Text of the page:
In the beginning, there was the fist-banging mania, which evolved into the far more psychotic (and substantially less foolish looking) head-banging. Head-banging was great. It continues to be great. It's an easy way to enjoy metal in a way that people that don't like metal can't understand. Why would you want to throw your brain around like that? Why not, I say.
As part of the rise of American punk/metal there came the mosh pit. (Historical note: many credit the Bad Brains with the invention of the mosh pit, but I’m sure there’s an ongoing debate.) A chance for people to feel the rhythm let loose their stress and do a healthy amount of banging into each other. The mosh pit was an amazing innovation. It was low-level sanctioned violence, an easy way to get catharsis and burn off a few hundred calories. A tax free opportunity to make a fool of yourself by jumping around indoors and have no one judge you.
So what's the point of all this? The point is this; the modern mosh pit has lost all sense of reason. Alright, fine, that sounds like an oxymoron, but it really isn't. During the era of slam dancing, the mosh pit was an easy way to get knocked around without getting damaged, to channel some of that heavy metal potential into kinetic. Life was good. Now, the game has changed. Take a look the next time you're near a mosh pit. What do you see? Five, maybe six guys, flailing away, arms and legs firing out at nothing, and....nothing else....no one else in the pit. The word "pit" becomes a misnomer. This is why the mosh pit has lost all sense.
Rarely do I see a true throng in the pit these days, and that comes from an extension of the fact that no one really wants to take a fist in the jaw. As opposed to slam dancing, moshing has just become a handful of attention-seekers swinging their arms into empty air as furiously as they can, like some kind of ridiculous martial arts demonstration. So everyone else stands clear while a couple freaks spin kick their away into an empty place on the floor. And if it isn't those people driving away the rest of the near-stage floor, it's the hyper-inflated gym rats that go into the pit specifically to dole out punishment, which is questionable in and of itself. What perturbs me most about those latter individuals is that they rarely pay any heed to the actual music. They just mill about and shove people. More often than not, they get extremely angry if they get shoved back, which makes even less sense. This fails to impress me.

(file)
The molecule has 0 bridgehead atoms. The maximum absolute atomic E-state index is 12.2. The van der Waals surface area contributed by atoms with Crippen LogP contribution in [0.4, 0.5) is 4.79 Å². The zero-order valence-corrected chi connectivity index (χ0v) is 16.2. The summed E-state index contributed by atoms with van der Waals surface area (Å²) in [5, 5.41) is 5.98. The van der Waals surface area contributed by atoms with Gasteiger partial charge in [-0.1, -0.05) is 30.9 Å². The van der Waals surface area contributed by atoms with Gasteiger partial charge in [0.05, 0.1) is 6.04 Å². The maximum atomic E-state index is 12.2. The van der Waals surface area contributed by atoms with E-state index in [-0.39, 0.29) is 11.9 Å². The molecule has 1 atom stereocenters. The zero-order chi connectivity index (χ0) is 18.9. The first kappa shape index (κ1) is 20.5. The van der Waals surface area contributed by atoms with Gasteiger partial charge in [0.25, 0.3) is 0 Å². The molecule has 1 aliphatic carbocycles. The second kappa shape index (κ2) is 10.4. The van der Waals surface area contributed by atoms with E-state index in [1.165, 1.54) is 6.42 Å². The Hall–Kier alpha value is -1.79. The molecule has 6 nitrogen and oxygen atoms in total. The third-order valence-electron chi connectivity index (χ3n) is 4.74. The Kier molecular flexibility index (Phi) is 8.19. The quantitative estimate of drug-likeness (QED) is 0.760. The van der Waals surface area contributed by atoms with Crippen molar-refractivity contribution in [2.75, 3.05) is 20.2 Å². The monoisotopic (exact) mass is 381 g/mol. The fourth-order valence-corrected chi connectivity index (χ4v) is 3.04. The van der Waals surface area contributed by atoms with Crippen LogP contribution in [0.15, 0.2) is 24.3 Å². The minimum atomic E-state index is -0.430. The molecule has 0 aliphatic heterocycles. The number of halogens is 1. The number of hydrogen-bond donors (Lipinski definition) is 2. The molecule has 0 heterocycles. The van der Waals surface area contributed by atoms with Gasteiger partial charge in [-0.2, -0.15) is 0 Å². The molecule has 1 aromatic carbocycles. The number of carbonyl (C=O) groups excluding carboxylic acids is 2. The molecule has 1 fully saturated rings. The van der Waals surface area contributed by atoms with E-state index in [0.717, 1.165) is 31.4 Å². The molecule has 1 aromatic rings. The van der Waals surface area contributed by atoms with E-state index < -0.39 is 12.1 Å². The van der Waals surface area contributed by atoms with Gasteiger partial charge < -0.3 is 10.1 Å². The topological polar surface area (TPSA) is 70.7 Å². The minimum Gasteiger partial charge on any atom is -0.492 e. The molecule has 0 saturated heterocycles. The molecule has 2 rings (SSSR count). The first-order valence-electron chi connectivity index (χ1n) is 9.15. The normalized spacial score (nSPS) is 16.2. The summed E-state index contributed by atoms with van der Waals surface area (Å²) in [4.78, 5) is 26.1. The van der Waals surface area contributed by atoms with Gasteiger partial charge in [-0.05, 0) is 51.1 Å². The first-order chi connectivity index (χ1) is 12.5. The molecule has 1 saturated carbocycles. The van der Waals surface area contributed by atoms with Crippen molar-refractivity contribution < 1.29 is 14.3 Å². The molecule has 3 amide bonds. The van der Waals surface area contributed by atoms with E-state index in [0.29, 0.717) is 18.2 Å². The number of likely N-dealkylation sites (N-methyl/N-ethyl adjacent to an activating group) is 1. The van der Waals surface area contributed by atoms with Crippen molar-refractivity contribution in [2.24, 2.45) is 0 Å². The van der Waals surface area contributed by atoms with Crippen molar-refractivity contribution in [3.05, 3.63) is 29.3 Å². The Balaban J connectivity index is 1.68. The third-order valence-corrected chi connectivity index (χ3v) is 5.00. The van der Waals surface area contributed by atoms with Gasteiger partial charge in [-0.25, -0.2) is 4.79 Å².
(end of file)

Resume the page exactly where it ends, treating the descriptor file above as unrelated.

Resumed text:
So who do I blame for this? Two groups come into my immediate crosshairs. Hardcore kids are the first. And why do I blame hardcore kids? Analyze the facts. Metal fans may be jumpy, and may be charged, but how many serious metal fans do you know who think to themselves "I know how to get into the pit, I'll do a wheel kick!" No. Doesn't happen. Hardcore kids brought that nonsense to moshing. Metalheads are more of a pushing and shoving crowd. They don't have the ambition to start swinging and punching and flailing. The second party are the people you see at the more “mainstream” punk/metal concerts, who haven’t been part of the scene long/often enough to realize that there are rules to these things. You! Yeah, you! Pick someone up if they hit the floor, don’t kick him again!
Moral of the story: the pit is on life support. It lives on in a state of unorganized disgrace, a collective miasma. But that's not to say it can't be revived to its former glory. Recently, I’ve seen signs of improvement, as the mainstream popularity of hardcore has waned somewhat. All of us, everyone can work together on this and take our pit back. You throw anything that looks like an intentional punch; gone. Act like a hideous sack of crap looking to hit people, and you're not welcome here anymore. If we all work together, we can make it better. Think globally, act locally. Violence can be dignified once again.